The Los Angeles Times reports on Medicare costs and how timely interventions by Medicare Advantage plans can reduce expensive hospital stays: "At 82, Bettie Lowden is about as chronically ill as they come. Besides heart failure, she has diabetes and a history of heart attacks and strokes. Yet Medicare spends less than $1,000 a month on her care, or about half the agency's outlay for the average congestive heart failure patient for hospitalizations alone. Lowden belongs to Cerritos-based CareMore Health Plan Inc., a private Medicare Advantage contractor. Medicare pays CareMore a set monthly fee of $700 to $950 per patient. In turn, CareMore cares for 34,000 Southern Californians through an HMO-style network of physicians, clinics and hospitals."
"A new study found that some Medicare Advantage plans, such as CareMore, which practice what is known as coordinated care, are good at keeping members out of hospitals. Their patients are readmitted 27% less often than those on traditional Medicare, the Johns Hopkins University study said. That helps hold down spending because hospital stays are the most expensive component of medical care. ... The Medicare Advantage program has been criticized because the private plans, on average, cost the government 14% more than traditional Medicare. But a few, including CareMore, beat traditional Medicare in both cost and benefits. In fact, for 86% of the cost of traditional Medicare, CareMore offers premium-free care to most of its members with rich extra benefits, including vision and dental care" (Girion, 9/20).
In a separate story, the Los Angeles Times reports on the "high costs for chronically ill patients in their last two years of life, a time when medical costs are highest."
"The national average for Medicare spending on such patients was $46,412, including outpatient care," the Times reports. "But in Los Angeles County, the average cost was nearly double that, $84,179, according to a Los Angeles Times review of Dartmouth data. In seeking to explain why, some researchers have concluded that doctors in areas such as Los Angeles, with more hospitals and other resources, are more likely to have patients admitted, order tests and schedule visits, largely because they can."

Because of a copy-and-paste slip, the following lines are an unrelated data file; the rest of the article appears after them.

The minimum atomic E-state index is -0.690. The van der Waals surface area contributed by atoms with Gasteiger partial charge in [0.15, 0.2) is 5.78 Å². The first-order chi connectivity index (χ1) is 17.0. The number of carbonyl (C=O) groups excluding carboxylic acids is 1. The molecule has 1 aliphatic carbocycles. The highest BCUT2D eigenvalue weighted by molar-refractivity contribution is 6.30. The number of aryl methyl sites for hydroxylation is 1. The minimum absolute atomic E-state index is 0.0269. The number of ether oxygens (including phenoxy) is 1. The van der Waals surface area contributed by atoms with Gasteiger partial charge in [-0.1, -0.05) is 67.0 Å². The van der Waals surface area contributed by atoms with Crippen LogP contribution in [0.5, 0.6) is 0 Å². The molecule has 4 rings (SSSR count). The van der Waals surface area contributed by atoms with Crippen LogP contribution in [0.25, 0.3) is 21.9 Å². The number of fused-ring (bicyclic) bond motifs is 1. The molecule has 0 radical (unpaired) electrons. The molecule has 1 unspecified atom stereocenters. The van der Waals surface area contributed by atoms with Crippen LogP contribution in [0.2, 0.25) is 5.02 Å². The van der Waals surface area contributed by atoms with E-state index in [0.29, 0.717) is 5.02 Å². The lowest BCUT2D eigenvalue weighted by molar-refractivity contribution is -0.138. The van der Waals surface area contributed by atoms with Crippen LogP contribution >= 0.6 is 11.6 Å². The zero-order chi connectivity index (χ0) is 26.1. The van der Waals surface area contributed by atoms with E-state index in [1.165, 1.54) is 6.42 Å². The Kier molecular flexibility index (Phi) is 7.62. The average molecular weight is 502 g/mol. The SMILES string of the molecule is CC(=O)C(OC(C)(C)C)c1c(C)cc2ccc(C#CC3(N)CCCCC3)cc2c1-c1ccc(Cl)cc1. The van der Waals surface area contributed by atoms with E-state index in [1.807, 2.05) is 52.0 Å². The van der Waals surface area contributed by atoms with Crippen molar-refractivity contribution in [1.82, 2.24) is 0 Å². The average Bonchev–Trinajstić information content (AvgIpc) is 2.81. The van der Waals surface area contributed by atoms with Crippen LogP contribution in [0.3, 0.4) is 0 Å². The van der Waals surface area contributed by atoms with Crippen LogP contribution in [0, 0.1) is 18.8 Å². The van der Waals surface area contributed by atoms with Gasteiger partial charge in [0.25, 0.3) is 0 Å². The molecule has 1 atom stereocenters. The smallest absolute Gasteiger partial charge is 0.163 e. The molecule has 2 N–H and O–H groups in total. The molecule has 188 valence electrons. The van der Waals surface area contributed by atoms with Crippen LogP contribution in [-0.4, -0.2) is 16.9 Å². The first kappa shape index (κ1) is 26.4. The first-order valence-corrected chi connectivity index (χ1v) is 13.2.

"In fact, the researchers say, medical treatment often has more to do with resources -- available hospital beds, specialists and equipment -- than how sick patients really are. Where resources are abundant, studies show, physicians order more treatment. Possible explanations for this range from physicians' desire to err on the side of caution to doctors ordering discretionary procedures or tests to inflate revenue" (Girion, 9/20).
Related KHN interactive map: Medicare Reimbursements Per Enrollee
The Hill reports on a lack of leadership at The Centers for Medicare and Medicaid Services (CMS): "Nine months into his term, President Barack Obama has yet to nominate someone to head an agency that will play an enormous role in implementing any healthcare reform legislation Congress passes this year. The agency has 4,400 employees, a $676 billion annual budget and a duty to provide healthcare to 44.6 million people enrolled in Medicare, 51 million in Medicaid and 6.3 million in the Children's Health Insurance Program (CHIP). In effect, the nation's largest health insurer has been without a CEO for three years."
"'It's totally bizarre, what's going on,' said Gail Wilensky, a senior fellow at Project HOPE who ran the agency for two years during the George H.W. Bush administration. 'It's a very bad situation, particularly in a year when healthcare reform is such a big issue.' The leadership vacuum at CMS dates back to the George W. Bush administration. The last person to receive Senate confirmation as CMS administrator was Mark McClellan, who resigned on Oct. 15, 2006. ... Since Obama took office in January, veteran CMS official Charlene Frizzera, the agency’s chief operating officer, has been filling in as acting administrator" (Young, 9/20).